For centuries, we have been telling ourselves stories about beauty.

Most of our beauty stories have filled our minds with unrealistic standards, limiting beliefs, and toxic ideals.

“Just Me” has shown up with a loud declaration: It is time to change the stories we tell to ourselves and to one another.

We do not need to conform to the world’s unrealistic beauty standards.

We do not need to be Instagram perfect.

And we do not need to believe the lies of our inner critic.

We simply need to believe one profound truth: We are enough.

Just Me represents the everyday woman — the mom who has sacrificed everything for her kids, the daughter who still believes she isn’t enough, and the grandmother who holds a wise secret few of us have come to understand: Beauty isn’t mere flesh and bones. It is heart and soul, no matter how tattered, or how weary, or how broken, or how strong, or how confident, or how whole.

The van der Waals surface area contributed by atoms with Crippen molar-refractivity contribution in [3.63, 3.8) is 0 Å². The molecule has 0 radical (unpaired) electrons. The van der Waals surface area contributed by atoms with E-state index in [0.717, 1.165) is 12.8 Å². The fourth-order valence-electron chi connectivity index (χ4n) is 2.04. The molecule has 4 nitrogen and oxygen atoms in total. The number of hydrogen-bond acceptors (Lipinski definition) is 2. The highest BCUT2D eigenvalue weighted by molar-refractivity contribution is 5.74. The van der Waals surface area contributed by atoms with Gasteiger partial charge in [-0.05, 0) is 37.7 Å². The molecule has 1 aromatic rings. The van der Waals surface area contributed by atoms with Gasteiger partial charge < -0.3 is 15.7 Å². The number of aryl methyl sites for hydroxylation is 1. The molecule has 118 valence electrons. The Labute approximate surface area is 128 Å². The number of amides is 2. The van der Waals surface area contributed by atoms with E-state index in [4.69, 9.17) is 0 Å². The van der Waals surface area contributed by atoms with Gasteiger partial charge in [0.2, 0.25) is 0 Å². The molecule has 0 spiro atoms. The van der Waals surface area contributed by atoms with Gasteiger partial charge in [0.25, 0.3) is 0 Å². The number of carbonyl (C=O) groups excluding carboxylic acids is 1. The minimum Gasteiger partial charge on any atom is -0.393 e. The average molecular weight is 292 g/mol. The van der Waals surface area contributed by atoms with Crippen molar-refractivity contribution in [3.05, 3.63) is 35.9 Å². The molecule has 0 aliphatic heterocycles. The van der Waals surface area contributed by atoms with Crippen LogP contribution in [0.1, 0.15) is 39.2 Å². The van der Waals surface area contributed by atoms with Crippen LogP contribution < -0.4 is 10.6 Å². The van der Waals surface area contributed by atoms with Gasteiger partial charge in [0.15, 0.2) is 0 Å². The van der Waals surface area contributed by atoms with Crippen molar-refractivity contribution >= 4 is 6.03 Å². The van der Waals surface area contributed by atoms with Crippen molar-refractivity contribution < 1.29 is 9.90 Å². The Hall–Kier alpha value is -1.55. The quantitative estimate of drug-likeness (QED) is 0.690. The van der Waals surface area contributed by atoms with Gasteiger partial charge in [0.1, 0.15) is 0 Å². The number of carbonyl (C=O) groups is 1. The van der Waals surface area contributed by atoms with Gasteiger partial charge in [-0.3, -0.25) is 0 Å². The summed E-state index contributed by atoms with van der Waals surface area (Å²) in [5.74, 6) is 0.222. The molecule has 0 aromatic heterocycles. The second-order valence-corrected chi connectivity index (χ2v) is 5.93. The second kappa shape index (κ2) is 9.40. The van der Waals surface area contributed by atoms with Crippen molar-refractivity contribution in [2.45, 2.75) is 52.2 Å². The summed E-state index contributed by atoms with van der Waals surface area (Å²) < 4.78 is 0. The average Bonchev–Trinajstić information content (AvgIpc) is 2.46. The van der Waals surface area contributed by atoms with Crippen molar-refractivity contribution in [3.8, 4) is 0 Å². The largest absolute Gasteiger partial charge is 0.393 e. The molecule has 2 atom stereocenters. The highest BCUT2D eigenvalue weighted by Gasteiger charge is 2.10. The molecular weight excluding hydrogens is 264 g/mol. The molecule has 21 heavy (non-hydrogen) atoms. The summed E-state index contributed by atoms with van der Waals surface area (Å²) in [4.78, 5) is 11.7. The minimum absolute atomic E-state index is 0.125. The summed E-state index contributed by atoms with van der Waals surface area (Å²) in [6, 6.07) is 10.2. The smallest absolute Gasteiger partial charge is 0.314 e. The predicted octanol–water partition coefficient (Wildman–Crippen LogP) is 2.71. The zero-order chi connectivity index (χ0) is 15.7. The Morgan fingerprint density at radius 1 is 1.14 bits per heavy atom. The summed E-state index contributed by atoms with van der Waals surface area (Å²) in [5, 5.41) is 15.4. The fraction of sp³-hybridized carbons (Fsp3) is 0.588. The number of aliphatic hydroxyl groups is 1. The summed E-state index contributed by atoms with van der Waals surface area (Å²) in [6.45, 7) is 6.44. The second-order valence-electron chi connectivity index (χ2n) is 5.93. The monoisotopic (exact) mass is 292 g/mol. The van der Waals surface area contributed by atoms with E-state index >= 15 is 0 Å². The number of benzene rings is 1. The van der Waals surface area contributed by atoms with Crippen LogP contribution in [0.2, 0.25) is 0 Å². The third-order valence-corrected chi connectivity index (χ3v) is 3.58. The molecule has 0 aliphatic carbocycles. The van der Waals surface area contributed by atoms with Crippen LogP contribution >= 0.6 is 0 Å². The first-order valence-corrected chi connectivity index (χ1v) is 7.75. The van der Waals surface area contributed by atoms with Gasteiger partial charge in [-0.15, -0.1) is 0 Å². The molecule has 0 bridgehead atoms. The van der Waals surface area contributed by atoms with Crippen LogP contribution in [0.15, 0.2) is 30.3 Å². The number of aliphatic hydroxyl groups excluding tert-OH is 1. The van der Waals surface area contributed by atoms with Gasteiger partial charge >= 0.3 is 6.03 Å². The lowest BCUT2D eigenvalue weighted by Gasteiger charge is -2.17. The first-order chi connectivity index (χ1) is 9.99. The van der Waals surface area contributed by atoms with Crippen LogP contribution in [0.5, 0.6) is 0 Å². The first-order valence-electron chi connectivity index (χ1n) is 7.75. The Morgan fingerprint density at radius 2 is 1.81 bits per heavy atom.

In 2017, 100 women showed up in my studio with no makeup and no hair styling, looking into my camera lens to boldly share their vulnerabilities and their insecurities, their deepest secrets and their greatest triumphs. They thought they knew what the lens would reveal, but what looked back at them was something that changed their outlooks forever.

Instead of weakness and flaws, they saw raw strength and undeniable beauty. And they’ve shared their stories in the hopes that you, too, will not emerge unchanged or unchallenged.

Whether you’re a young girl or an insightful woman, you will discover that Just Me is not just a photo book or a collective journal. It is a long overdue change-agent that has placed all its bets on the idea that when we think and talk differently about beauty, everything changes.